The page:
State v. Fielden, No. S06A0282.

CourtSupreme Court of Georgia
Writing for the CourtHunstein
Citation629 S.E.2d 252
PartiesThe STATE v. FIELDEN. The State v. Touchton.
Decision Date25 April 2006
Docket NumberNo. S06A0283.,No. S06A0282.
629 S.E.2d 252
The STATE
v.
FIELDEN.
The State
v.
Touchton.
No. S06A0282.
No. S06A0283.
Supreme Court of Georgia.
April 25, 2006.

Page 253

COPYRIGHT MATERIAL OMITTED

Page 254

Richard W. Shelton, Solicitor General, for Appellant.

Robert Allen Plumb, Jr., Langdale & Vallotton, LLP, Valdosta, for Appellee.

Thurbert E. Baker, Atty. Gen., Vonetta Leatrice Benjamin, Asst. Atty. Gen., amicus appellant.

HUNSTEIN, Presiding Justice.


While attending a Valdosta City Council meeting, appellees Fielden and Touchton stood silently as a show of support for another citizen who, after speaking during the "Citizens to be Heard" portion of the meeting, had then refused the mayor's request to step down from the podium. Appellees were thereafter arrested and charged with violating OCGA § 16-11-34(a), which provides:

A person who recklessly or knowingly commits any act which may reasonably be expected to prevent or disrupt a lawful meeting, gathering, or procession is guilty of a misdemeanor.

Appellees challenged the statute contending, inter alia, that it was unconstitutionally vague and overbroad. The trial court ruled in appellees' favor and the State appeals. For the reasons that follow, we affirm.

A statute is unconstitutionally vague if it describes conduct in a manner so unclear that it leaves intelligent people uncertain as to the limits of its application. Connally v. General Construction Co., 269 U.S. 385, 391, 46 S.Ct. 126, 70 L.Ed. 322 (1926); Johnson v. State, 264 Ga. 590(1), 449 S.E.2d 94 (1994). The trial court held that OCGA § 16-11-34(a) is unconstitutionally vague because certain phrases are not defined in the Code or lack clarity.1 However, reading the statute according to the natural and obvious import of its language, see generally Foster v. State, 273 Ga. 555(1), 544 S.E.2d 153 (2001), we conclude that OCGA § 16-11-34 provides a sufficiently definite warning to a person of ordinary intelligence of the prohibited conduct, namely, the reckless or knowing commission of any act which may reasonably be expected to disrupt or prevent a lawful meeting, gathering or process, and further that it is not susceptible to arbitrary and discriminatory enforcement. See generally City of Chicago v. Morales, 527 U.S. 41, 56(III), 119 S.Ct. 1849, 144 L.Ed.2d 67 (1999). Thus, we disagree with that part of the trial court's ruling and hold that the language in OCGA § 16-11-34(a) is not vague: it is clear and unambiguous. We agree with the trial court, however, that it is overbroad.

A statute that is clear about what it prohibits can nevertheless be unconstitutionally overbroad if it stifles expression or conduct that is otherwise protected by the Constitution. Johnson v. State, supra, 264 Ga. at

Page 255

591(1), 449 S.E.2d 94 (statute is unconstitutionally overbroad if it reaches a substantial amount of constitutionally protected conduct). The doctrine of overbreadth is particularly applicable where a statute infringes upon behavior protected by the First Amendment. See Broadrick v. Oklahoma, 413 U.S. 601, 611-612, 93 S.Ct. 2908, 37 L.Ed.2d 830 (1973). The First Amendment is "a broad umbrella that shelters all political points of view and shields a wide range of avenues for expression, including symbolic speech. The 1983 Constitution of Georgia provides even broader protection." (Footnote omitted.) State v. Miller, 260 Ga. 669, 671(1), 398 S.E.2d 547 (1990). Conduct comes under the protection of the First Amendment when it has some communicative element, id., and thus may be regulated by the government only if "the regulation furthers a substantial governmental interest that is unrelated to the suppression of free expression; and the incidental restriction on First Amendment freedom is no greater than necessary to further the governmental interest." Id. As stated by the United States Supreme Court in N.A.A.C.P. v. Button, 371 U.S. 415, 433, 83 S.Ct. 328, 9 L.Ed.2d 405 (1963), "[b]ecause First Amendment freedoms need breathing space to survive, government may regulate in the area only with narrow specificity. [Cit.]"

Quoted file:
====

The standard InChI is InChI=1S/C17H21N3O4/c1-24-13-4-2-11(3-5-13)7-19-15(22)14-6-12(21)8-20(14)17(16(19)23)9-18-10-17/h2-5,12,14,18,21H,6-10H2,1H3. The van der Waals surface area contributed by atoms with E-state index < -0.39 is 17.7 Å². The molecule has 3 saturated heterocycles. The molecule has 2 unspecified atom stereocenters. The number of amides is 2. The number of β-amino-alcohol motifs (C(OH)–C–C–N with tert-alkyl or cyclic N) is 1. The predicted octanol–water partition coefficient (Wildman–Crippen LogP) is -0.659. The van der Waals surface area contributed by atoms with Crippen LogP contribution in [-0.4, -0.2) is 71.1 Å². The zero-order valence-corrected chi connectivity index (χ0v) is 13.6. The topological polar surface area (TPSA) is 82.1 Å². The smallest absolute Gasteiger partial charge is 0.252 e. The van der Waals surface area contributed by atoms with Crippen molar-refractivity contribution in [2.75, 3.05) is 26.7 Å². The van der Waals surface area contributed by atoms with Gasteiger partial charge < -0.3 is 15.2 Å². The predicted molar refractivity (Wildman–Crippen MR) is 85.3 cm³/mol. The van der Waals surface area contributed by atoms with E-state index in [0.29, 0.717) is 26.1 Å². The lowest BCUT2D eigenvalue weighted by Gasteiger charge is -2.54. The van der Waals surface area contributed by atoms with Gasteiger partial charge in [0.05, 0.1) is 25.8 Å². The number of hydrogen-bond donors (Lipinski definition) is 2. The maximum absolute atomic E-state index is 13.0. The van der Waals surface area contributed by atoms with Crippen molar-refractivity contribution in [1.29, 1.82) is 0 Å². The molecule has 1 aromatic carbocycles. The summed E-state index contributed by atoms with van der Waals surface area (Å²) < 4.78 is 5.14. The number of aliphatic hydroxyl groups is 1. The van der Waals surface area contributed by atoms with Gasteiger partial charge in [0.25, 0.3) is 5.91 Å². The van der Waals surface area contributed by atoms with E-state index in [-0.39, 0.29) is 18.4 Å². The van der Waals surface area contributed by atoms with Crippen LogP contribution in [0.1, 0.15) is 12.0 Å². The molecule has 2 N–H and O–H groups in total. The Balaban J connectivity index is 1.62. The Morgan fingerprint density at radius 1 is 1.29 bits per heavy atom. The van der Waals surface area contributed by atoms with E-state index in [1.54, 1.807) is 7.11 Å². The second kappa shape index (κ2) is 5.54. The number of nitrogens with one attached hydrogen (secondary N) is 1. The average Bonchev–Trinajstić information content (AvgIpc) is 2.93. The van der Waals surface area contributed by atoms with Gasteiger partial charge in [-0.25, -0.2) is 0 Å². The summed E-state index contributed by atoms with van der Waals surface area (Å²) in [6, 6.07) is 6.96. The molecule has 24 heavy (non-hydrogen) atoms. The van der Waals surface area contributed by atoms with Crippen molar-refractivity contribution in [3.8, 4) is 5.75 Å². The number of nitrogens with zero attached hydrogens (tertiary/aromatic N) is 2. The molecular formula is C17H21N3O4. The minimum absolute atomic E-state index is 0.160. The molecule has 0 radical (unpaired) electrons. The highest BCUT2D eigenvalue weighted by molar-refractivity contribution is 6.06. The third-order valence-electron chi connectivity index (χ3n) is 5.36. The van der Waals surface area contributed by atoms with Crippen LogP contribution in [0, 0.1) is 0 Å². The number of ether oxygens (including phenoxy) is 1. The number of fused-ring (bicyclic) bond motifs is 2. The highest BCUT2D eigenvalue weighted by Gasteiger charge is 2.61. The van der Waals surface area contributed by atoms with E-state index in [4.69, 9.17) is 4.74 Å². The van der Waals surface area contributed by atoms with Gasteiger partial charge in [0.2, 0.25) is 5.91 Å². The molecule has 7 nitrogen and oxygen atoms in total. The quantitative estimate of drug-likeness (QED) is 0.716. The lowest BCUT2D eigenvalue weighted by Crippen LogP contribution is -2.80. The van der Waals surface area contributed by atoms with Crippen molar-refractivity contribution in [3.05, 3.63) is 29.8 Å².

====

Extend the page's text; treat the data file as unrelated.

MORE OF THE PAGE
OCGA § 16-11-34(a) proscribes the knowing or reckless commission of "any act which may reasonably be expected to prevent or disrupt a lawful meeting, gathering, or procession." Disrupting a lawful meeting statutes such as OCGA § 16-11-34(a) clearly implicate protected First Amendment freedoms. See, e.g., Dempsey v. Colorado, 117 P.3d 800(II)(A) (Colo.2005); State v. Ervin, 40 S.W.3d 508(I) (Tenn.Crim. App.2000); State v. Hardin, 498 N.W.2d 677(II) (Iowa 1993); Morehead v. Texas, 807 S.W.2d 577 (Tex.Crim.App.1991); In re Kay, 1 Cal.3d 930, 83 Cal.Rptr. 686, 464 P.2d 142(II) (1970). In addressing constitutional challenges to comparable statutory provisions, our sister states have recognized that a disruption statute reflects an

interest of the government [that] is substantial, even compelling, in that it is aimed at balancing the fundamental right of assembly with that of free speech. That interest would be less effectively achieved were the government to allow "substantial obstruction or interference" with any lawful assembly of its citizens in the name of protecting the First Amendment right to free speech.

State v. Ervin, supra, 40 S.W.3d at 517. We agree that "the state retains a legitimate concern in ensuring that some individuals' unruly assertion of their rights of free expression does not imperil other citizens' rights of free association and discussion. [Cit.]" In re Kay, supra, 83 Cal.Rptr. 686, 464 P.2d at 149(II). "The interests of free people are served by legislation which balances in a reasonable way the First Amendment rights of those desiring to express opposing points of view." State v. Brand, 2 Ohio App.3d 460, 442 N.E.2d 805, 809(C) (1981).